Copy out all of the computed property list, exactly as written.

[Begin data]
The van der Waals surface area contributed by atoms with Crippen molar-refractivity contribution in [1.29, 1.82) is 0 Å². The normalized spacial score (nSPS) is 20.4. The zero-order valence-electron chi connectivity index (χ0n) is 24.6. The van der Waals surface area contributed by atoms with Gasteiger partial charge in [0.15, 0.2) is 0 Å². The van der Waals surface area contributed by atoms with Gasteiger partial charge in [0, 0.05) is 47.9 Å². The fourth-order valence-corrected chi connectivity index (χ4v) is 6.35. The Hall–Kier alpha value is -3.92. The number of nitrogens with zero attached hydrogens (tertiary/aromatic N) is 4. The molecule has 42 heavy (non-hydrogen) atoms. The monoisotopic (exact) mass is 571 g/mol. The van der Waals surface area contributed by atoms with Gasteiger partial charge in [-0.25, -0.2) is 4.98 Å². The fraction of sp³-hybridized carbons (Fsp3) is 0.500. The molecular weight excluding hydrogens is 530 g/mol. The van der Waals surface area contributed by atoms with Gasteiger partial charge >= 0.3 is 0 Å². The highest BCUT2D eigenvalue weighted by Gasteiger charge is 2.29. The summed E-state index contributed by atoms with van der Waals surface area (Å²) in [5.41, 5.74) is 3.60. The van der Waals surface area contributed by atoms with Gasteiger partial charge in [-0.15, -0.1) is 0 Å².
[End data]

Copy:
The van der Waals surface area contributed by atoms with Crippen molar-refractivity contribution in [1.29, 1.82) is 0 Å². The normalized spacial score (nSPS) is 20.4. The zero-order valence-electron chi connectivity index (χ0n) is 24.6. The van der Waals surface area contributed by atoms with Gasteiger partial charge in [0.15, 0.2) is 0 Å². The van der Waals surface area contributed by atoms with Gasteiger partial charge in [0, 0.05) is 47.9 Å². The fourth-order valence-corrected chi connectivity index (χ4v) is 6.35. The Hall–Kier alpha value is -3.92. The number of nitrogens with zero attached hydrogens (tertiary/aromatic N) is 4. The molecule has 42 heavy (non-hydrogen) atoms. The monoisotopic (exact) mass is 571 g/mol. The van der Waals surface area contributed by atoms with Gasteiger partial charge in [-0.25, -0.2) is 4.98 Å². The fraction of sp³-hybridized carbons (Fsp3) is 0.500. The molecular weight excluding hydrogens is 530 g/mol. The van der Waals surface area contributed by atoms with Gasteiger partial charge >= 0.3 is 0 Å². The highest BCUT2D eigenvalue weighted by Gasteiger charge is 2.29. The summed E-state index contributed by atoms with van der Waals surface area (Å²) in [5.41, 5.74) is 3.60. The van der Waals surface area contributed by atoms with Gasteiger partial charge in [-0.15, -0.1) is 0 Å².